Elijah of Buxton Extension Activity
- Grades: 3–5
About this book
ABOUT THE BOOK
In 1860, Elijah Freeman is only eleven years old when he is thrust into the "growned-up" world in the Buxton Settlement in Canada where he lives with his parents and other freed slaves. Elijah knows about slavery and the meaning of freedom from the stories told by those in his community. But Elijah was born free, so he has no first-hand knowledge of what it means to live a life of bondage. What he does know is that Mr. Leroy, a "growned-up friend," is willing to risk everything to buy his wife and children out of slavery. Unfortunately Elijah learns a "growned-up" lesson about the untrustworthiness of strangers when the Preacher, a disreputable character from a nearby community, offers to help Mr. Leroy but ends up stealing his money. Mr. Leroy's journey ends sadly, but Elijah's effort to help him brings his own life full circle when he transports a baby girl to freedom. As a baby, Elijah was made a symbol of hope by Mr. Frederick Douglass, and now he has earned this distinction by becoming the youngest conductor on the Underground Railroad.
Have students take a virtual journey on the Underground Railroad (www.nationalgeographic.com/railroad). Write a brief paper titled "My Journey to Freedom."
Find out about the Fugitive Slave Law of 1850. Why did this law make it risky for African Americans living in the Settlement, which was in Canada, to cross over to Detroit, which was in the USA? How did the law make it unsafe even for those born in freedom, like Elijah Freeman?
Write a letter that Elijah Freeman might write to Frederick Douglass relating his experience as the youngest conductor on the Underground Railroad. Explain how this journey changes Elijah's life.
Elijah attends the circus with the Preacher and describes it as one of the most exciting nights of his life. The poster advertising the circus says, Sir Charles M. Vaughn and His World Renowned Carnival of Oddities. Complete a series of captioned illustrations of what Elijah sees at the circus.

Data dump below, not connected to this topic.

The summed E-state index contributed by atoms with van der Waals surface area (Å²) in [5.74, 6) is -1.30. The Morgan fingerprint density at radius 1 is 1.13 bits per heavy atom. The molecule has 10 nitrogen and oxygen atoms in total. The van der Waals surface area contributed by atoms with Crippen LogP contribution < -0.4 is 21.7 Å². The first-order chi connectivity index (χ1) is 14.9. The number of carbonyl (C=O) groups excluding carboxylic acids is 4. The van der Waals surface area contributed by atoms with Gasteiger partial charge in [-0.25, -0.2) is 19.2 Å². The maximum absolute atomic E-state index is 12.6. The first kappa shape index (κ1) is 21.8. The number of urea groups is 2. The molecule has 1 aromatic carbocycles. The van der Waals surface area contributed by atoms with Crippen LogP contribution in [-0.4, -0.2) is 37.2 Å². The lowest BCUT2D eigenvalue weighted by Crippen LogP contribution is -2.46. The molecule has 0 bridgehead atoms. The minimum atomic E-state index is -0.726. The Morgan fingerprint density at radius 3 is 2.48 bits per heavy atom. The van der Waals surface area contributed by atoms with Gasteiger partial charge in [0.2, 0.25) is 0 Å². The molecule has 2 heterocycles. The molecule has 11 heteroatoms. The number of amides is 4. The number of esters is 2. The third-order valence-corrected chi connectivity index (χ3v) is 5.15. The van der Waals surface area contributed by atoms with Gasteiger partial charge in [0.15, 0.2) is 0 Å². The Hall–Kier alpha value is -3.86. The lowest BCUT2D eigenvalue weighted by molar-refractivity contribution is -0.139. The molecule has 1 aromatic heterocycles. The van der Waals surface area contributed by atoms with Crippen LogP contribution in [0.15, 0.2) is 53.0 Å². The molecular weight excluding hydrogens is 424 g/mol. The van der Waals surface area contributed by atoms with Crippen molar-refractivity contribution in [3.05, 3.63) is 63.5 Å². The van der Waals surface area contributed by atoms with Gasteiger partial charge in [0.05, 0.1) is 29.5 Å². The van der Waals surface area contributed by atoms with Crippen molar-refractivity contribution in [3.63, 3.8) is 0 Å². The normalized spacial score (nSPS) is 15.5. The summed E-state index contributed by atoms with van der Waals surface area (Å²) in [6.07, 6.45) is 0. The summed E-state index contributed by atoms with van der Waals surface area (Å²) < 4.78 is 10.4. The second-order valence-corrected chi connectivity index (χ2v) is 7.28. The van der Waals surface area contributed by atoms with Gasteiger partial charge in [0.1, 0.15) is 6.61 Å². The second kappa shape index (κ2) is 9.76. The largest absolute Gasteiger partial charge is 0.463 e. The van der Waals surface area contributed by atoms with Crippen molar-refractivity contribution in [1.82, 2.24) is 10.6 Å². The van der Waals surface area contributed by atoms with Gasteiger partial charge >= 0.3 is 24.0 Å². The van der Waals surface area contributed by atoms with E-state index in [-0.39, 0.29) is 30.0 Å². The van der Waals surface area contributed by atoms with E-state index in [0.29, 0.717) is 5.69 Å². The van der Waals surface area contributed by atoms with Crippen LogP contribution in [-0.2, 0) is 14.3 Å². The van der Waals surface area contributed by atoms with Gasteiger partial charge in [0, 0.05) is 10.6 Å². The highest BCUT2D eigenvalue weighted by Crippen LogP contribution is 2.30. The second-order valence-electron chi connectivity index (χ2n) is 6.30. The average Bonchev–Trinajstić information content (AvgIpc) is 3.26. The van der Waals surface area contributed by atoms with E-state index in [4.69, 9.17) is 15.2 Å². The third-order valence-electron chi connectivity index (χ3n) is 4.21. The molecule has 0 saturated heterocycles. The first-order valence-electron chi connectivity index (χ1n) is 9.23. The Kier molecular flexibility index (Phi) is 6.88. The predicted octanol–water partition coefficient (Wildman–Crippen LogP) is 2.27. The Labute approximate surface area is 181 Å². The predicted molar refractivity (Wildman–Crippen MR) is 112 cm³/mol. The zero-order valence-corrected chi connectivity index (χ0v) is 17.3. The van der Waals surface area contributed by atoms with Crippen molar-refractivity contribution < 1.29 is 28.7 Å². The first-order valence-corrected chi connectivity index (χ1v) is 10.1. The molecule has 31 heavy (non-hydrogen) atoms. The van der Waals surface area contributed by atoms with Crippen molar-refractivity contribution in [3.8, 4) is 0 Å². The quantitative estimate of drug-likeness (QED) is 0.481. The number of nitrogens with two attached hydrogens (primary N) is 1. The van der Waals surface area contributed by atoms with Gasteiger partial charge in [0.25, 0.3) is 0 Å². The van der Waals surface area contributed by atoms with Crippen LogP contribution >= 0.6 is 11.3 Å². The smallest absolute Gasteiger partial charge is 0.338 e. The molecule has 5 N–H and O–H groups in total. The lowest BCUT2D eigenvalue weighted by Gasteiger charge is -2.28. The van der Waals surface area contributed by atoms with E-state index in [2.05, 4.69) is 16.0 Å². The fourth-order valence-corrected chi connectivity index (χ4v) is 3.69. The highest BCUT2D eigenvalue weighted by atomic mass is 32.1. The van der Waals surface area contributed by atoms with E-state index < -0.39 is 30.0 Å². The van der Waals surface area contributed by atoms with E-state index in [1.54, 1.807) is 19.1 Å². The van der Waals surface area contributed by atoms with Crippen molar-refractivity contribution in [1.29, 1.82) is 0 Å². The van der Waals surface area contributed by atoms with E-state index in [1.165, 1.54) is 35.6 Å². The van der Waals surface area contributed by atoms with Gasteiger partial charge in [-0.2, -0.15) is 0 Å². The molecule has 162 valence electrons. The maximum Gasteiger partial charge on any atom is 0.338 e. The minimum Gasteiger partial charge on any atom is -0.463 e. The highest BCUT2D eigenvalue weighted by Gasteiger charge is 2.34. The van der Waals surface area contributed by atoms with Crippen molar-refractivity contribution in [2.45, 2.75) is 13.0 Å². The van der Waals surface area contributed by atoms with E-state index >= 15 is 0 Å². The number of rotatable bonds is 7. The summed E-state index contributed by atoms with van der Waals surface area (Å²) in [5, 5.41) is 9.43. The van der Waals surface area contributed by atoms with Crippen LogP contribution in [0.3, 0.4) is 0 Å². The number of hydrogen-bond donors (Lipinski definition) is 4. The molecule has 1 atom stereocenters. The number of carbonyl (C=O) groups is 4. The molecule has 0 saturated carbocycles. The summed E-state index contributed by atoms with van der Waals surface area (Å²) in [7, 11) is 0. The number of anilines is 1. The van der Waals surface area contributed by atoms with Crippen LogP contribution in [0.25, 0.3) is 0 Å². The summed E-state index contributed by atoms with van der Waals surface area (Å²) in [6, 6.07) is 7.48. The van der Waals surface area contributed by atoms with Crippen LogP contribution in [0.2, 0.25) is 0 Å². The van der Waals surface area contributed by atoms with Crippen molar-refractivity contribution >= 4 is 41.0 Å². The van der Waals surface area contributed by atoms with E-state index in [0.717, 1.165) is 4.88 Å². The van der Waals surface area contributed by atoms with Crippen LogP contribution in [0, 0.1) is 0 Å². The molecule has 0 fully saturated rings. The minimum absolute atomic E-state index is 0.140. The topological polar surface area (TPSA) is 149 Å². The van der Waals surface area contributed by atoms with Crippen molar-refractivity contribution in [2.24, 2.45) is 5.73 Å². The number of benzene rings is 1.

The children of Buxton don't have many toys, but Emma Collins has a handmade sock doll that she shares with Birdie, a new child crossing into freedom. Make a sock doll similar to Emma's doll that might be given to Hope, the baby girl Elijah brings to freedom.
Music and Performance
Traditional songs are closely connected to the history of African Americans. "Wade in the Water," "The Gospel Train," and "Swing Low, Sweet Chariot" are among the many songs of the Underground Railroad. Read the lyrics of these songs (www.negrospirituals.com/news-song/index.htm) and discuss how these songs symbolized freedom to those who were trying to escape a life of bondage. What other songs at this site represent freedom? Divide students into small groups and ask each group to perform one of the freedom songs for the class.
In the book, there is a ceremony in the Buxton Settlement each time a new slave takes their first step into freedom, and it is customary that the Liberty Bell is rung twenty times. Plan the ceremony that takes place when Elijah brings the baby, called Hope, to freedom at the end of the novel. Include songs, recitations, and a speech delivered by Elijah.
Reverend William King, a white Presbyterian minister, founded and supervised the community of Elgin, the last stop on the Underground Railroad for many slaves from America. Reverend Martin Luther King, Jr., led the civil rights movement in the United States in the 1950s and 1960s. Stage a one-act play where the two Reverend Kings meet. Make a connection between their messages of peace. Begin and end the play with appropriate music.
ABOUT THE AUTHOR
Christopher Paul Curtis was born and reared in Flint, Michigan. After high school graduation, he worked on the assembly line of the Fisher Body Plant No. 1 and attended the Flint branch of the University of Michigan. His first book, The Watsons Go to Birmingham - 1963, received a Newbery Honor and Coretta Scott King Honor book citation in 1996, and Bud, Not Buddy received the Newbery Medal and Coretta Scott King Award in 2000. Today, he is a full-time writer, and makes his home with his wife and two children in Windsor, Ontario, Canada.
The official site of the North American Black Historical Museum which makes a connection between Canadian Black History and Black History of the United States.
Shows various routes on the Underground Railroad.
The official site for the Frederick Douglas National Historic Site.
These extension activities were prepared by Pat Scales, Greenville, SC.